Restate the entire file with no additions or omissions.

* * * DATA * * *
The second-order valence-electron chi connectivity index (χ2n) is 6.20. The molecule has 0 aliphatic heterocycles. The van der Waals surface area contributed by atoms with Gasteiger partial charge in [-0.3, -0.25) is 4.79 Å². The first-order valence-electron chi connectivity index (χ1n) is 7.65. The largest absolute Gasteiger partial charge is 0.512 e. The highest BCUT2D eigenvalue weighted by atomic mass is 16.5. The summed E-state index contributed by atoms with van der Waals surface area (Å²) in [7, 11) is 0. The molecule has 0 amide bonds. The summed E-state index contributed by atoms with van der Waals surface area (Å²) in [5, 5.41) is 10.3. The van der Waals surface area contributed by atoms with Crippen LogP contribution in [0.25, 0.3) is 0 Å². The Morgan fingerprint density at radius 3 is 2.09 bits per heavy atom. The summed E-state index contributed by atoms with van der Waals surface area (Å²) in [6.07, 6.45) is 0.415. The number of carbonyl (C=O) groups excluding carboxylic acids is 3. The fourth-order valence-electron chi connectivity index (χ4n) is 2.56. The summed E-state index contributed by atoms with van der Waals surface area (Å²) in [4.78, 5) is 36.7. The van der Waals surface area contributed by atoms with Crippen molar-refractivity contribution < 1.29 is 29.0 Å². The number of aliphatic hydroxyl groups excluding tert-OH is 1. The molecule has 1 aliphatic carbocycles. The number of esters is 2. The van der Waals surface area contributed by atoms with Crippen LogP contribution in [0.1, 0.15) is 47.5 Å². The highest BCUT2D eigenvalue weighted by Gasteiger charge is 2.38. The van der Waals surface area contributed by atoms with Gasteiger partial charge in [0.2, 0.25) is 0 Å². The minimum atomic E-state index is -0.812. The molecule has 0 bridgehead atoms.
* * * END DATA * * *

The second-order valence-electron chi connectivity index (χ2n) is 6.20. The molecule has 0 aliphatic heterocycles. The van der Waals surface area contributed by atoms with Gasteiger partial charge in [-0.3, -0.25) is 4.79 Å². The first-order valence-electron chi connectivity index (χ1n) is 7.65. The largest absolute Gasteiger partial charge is 0.512 e. The highest BCUT2D eigenvalue weighted by atomic mass is 16.5. The summed E-state index contributed by atoms with van der Waals surface area (Å²) in [7, 11) is 0. The molecule has 0 amide bonds. The summed E-state index contributed by atoms with van der Waals surface area (Å²) in [5, 5.41) is 10.3. The van der Waals surface area contributed by atoms with Crippen LogP contribution in [0.25, 0.3) is 0 Å². The Morgan fingerprint density at radius 3 is 2.09 bits per heavy atom. The summed E-state index contributed by atoms with van der Waals surface area (Å²) in [6.07, 6.45) is 0.415. The number of carbonyl (C=O) groups excluding carboxylic acids is 3. The fourth-order valence-electron chi connectivity index (χ4n) is 2.56. The summed E-state index contributed by atoms with van der Waals surface area (Å²) in [4.78, 5) is 36.7. The van der Waals surface area contributed by atoms with Crippen molar-refractivity contribution < 1.29 is 29.0 Å². The number of aliphatic hydroxyl groups excluding tert-OH is 1. The molecule has 1 aliphatic carbocycles. The number of esters is 2. The van der Waals surface area contributed by atoms with Crippen LogP contribution in [0.1, 0.15) is 47.5 Å². The highest BCUT2D eigenvalue weighted by Gasteiger charge is 2.38. The van der Waals surface area contributed by atoms with Gasteiger partial charge in [0.2, 0.25) is 0 Å². The minimum atomic E-state index is -0.812. The molecule has 0 bridgehead atoms.